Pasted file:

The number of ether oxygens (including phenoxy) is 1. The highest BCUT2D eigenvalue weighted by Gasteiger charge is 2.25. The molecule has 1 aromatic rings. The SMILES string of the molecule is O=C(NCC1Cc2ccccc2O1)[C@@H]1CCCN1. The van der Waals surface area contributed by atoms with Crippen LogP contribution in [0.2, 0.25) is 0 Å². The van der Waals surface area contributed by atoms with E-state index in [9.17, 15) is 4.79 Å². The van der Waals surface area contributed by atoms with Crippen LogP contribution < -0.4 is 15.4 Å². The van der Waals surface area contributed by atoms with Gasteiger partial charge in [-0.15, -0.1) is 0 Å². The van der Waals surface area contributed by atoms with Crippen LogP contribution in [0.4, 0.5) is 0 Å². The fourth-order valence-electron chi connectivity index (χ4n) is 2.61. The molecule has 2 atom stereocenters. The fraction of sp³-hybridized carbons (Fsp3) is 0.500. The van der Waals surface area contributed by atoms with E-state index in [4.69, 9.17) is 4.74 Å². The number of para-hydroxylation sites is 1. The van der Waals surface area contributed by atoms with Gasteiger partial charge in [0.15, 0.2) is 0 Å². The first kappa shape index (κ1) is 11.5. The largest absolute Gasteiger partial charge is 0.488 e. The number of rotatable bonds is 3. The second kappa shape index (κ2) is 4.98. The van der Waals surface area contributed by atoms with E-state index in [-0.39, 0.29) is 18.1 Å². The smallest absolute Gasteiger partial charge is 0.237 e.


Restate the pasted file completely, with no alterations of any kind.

The number of ether oxygens (including phenoxy) is 1. The highest BCUT2D eigenvalue weighted by Gasteiger charge is 2.25. The molecule has 1 aromatic rings. The SMILES string of the molecule is O=C(NCC1Cc2ccccc2O1)[C@@H]1CCCN1. The van der Waals surface area contributed by atoms with Crippen LogP contribution in [0.2, 0.25) is 0 Å². The van der Waals surface area contributed by atoms with E-state index in [9.17, 15) is 4.79 Å². The van der Waals surface area contributed by atoms with Crippen LogP contribution < -0.4 is 15.4 Å². The van der Waals surface area contributed by atoms with Gasteiger partial charge in [-0.15, -0.1) is 0 Å². The van der Waals surface area contributed by atoms with Crippen LogP contribution in [0.4, 0.5) is 0 Å². The fourth-order valence-electron chi connectivity index (χ4n) is 2.61. The molecule has 2 atom stereocenters. The fraction of sp³-hybridized carbons (Fsp3) is 0.500. The van der Waals surface area contributed by atoms with E-state index in [4.69, 9.17) is 4.74 Å². The number of para-hydroxylation sites is 1. The van der Waals surface area contributed by atoms with Gasteiger partial charge in [0.15, 0.2) is 0 Å². The first kappa shape index (κ1) is 11.5. The largest absolute Gasteiger partial charge is 0.488 e. The number of rotatable bonds is 3. The second kappa shape index (κ2) is 4.98. The van der Waals surface area contributed by atoms with E-state index in [-0.39, 0.29) is 18.1 Å². The smallest absolute Gasteiger partial charge is 0.237 e.